The recent heatwaves around the world have cost an estimated 0.6% of GDP in 2023, according to “back of the envelope” calculations from Allianz. The economic damage, along with the increasing loss of human lives across the United States, Europe, and China, are a stark reminder that countries and industries must confront the realities of climate change.
A multitude of temperature records have tumbled this year, with the cost of extreme weather ranging from 0.1% of GDP in France to 1.3% in China. The increasing frequency and severity of these events is having direct consequences on a wide range of industries. While reports have highlighted the inflationary impacts of droughts on food production, the events this summer have emphasised the vulnerability of the tourism sector to climate change.
In the past year, Europe’s travel and tourism industry accounted for $2.1tn, but even with a global temperature increase of 1.2°C from pre-industrial levels, this year’s events have inflicted huge tolls around the globe. These events showcase the substantial changes underway, reinforcing research predictions that London’s climate in 2050 will be similar to that of present-day Barcelona. Countries and regions that rely on tourists for economic growth will be disproportionately affected.
The tourism industry contributed 14.9% to Greece’s GDP in 2021 while adding as much as 9.1% and 8.5% to the economies of Italy and Spain respectively. Last month, over 19,000 people were forced to evacuate the popular Greek island of Rhodes, while honeymoon destination Maui also succumbed to devastating wildfires.
Although the economic impacts of this summer’s events have not yet been quantified, there are other recent examples; Australia witnessed a drop in tourism in the wake of mass coral bleaching, while the warmer climate has dramatically reduced snow cover in the Alps, resulting in a doubling of snow cannon use since 2016. Aside from the ecological costs, the economic figures associated with snow cannons are significant. According to one report (in Italian), snow cannons cost €136,000 per hectare a year. The Trentino region of Italy has, according to the report, 1,279 hectares of artificially covered snow, which amounts to over €170mn per year.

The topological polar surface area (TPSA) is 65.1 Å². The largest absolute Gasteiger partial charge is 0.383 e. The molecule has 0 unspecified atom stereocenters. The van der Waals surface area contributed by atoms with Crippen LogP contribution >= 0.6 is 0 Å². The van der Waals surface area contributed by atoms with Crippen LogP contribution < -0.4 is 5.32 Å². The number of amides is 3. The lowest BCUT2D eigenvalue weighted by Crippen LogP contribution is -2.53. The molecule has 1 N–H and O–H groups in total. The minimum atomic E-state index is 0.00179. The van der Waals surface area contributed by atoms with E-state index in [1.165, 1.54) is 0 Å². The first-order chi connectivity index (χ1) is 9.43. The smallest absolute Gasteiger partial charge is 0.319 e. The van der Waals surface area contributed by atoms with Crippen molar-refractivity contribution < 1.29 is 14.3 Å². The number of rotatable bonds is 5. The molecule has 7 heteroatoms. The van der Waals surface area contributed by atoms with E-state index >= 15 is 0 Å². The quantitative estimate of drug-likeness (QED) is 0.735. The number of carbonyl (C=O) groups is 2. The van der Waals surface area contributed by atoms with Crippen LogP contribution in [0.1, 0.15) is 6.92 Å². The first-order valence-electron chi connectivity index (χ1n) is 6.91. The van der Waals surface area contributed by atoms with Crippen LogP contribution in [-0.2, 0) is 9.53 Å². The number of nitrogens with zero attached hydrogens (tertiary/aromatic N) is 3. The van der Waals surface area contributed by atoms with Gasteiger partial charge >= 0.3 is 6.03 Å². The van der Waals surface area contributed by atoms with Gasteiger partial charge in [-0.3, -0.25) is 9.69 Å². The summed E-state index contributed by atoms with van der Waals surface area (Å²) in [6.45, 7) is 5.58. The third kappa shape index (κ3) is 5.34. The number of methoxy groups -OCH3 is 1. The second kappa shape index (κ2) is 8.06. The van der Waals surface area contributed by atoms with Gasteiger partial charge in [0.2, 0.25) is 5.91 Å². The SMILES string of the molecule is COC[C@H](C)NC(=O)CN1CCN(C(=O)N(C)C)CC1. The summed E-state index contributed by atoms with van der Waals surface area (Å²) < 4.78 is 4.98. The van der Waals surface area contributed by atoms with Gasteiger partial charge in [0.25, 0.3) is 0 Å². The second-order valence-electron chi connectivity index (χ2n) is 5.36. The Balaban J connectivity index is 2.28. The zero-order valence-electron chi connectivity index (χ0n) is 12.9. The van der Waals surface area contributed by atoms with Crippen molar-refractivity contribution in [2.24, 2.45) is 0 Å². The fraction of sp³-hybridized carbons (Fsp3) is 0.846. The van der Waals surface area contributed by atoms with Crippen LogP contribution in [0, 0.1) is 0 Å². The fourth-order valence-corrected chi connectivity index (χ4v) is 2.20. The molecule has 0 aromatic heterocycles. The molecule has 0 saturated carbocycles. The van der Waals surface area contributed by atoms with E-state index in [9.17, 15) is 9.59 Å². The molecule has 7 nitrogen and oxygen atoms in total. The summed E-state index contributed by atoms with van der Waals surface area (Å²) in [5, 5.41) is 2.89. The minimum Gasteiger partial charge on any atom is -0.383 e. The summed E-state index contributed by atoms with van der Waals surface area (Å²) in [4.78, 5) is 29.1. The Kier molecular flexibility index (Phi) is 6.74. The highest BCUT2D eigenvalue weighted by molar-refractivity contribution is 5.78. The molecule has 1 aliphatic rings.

The frequency of extreme weather events could remap the sector, especially if temperatures continue to increase in the summer months. German health minister Karl Lauterbach recently claimed that holiday spots in southern Europe “will have no future in the long run”. Rising global temperatures pose not merely a threat to tourism, but a threat to the very existence of countries such as the Maldives.
A European Commission report modelled extreme scenarios in order to gauge the consequences of this possible remapping. It estimated that a 4°C scenario would, alongside ecological devastation, see a sharp decline of more than 9% in Greek Ionian island tourism, while western Wales would see an increase by around 16%.
However, the EC’s report is another example of climate risk research that solely analyses temperature change without factoring in systemic failure. The report assumes that tourism will continue business as usual in a 4°C scenario, an optimistic assumption given that some areas will simply become “uninhabitable”.
There have been numerous examples of financial models failing to capture the reality of climate risks in general and when performing climate stress tests. More pluralist research suggests that half the world’s GDP may be destroyed by as early as 2070.
It has also been reported that almost 90% of natural disaster-driven losses in Europe were not insured in the first half of this year. This climate insurance protection gap has already been the spotlight of research at the European Central Bank and the sectors’ policymakers have been the centre of recent criticism with accusations that certain actors are “watering down” climate ambition in EU capital frameworks for the industry.
This page was last updated August 31, 2023
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